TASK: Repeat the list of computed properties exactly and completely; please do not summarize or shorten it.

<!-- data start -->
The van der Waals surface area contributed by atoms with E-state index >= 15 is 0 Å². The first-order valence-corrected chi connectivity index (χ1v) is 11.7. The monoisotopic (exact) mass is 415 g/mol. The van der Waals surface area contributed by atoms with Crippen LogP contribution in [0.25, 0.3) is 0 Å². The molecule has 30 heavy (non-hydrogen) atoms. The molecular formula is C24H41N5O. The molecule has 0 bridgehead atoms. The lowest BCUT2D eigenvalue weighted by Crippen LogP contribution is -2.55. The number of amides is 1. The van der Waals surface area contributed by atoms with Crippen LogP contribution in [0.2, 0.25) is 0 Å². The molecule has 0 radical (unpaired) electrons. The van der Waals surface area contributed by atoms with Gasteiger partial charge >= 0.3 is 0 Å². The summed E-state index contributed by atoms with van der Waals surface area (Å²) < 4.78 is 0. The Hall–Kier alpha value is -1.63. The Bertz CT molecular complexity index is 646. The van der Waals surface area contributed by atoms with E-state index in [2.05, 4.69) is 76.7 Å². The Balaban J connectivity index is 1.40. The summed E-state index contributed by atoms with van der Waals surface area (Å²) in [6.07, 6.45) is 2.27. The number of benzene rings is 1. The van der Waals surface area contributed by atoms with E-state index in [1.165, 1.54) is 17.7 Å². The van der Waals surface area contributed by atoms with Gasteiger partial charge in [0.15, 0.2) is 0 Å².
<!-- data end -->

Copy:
The van der Waals surface area contributed by atoms with E-state index >= 15 is 0 Å². The first-order valence-corrected chi connectivity index (χ1v) is 11.7. The monoisotopic (exact) mass is 415 g/mol. The van der Waals surface area contributed by atoms with Crippen LogP contribution in [0.25, 0.3) is 0 Å². The molecule has 30 heavy (non-hydrogen) atoms. The molecular formula is C24H41N5O. The molecule has 0 bridgehead atoms. The lowest BCUT2D eigenvalue weighted by Crippen LogP contribution is -2.55. The number of amides is 1. The van der Waals surface area contributed by atoms with Crippen LogP contribution in [0.2, 0.25) is 0 Å². The molecule has 0 radical (unpaired) electrons. The van der Waals surface area contributed by atoms with Gasteiger partial charge >= 0.3 is 0 Å². The summed E-state index contributed by atoms with van der Waals surface area (Å²) < 4.78 is 0. The Hall–Kier alpha value is -1.63. The Bertz CT molecular complexity index is 646. The van der Waals surface area contributed by atoms with E-state index in [2.05, 4.69) is 76.7 Å². The Balaban J connectivity index is 1.40. The summed E-state index contributed by atoms with van der Waals surface area (Å²) in [6.07, 6.45) is 2.27. The number of benzene rings is 1. The van der Waals surface area contributed by atoms with E-state index in [1.165, 1.54) is 17.7 Å². The van der Waals surface area contributed by atoms with Gasteiger partial charge in [0.15, 0.2) is 0 Å².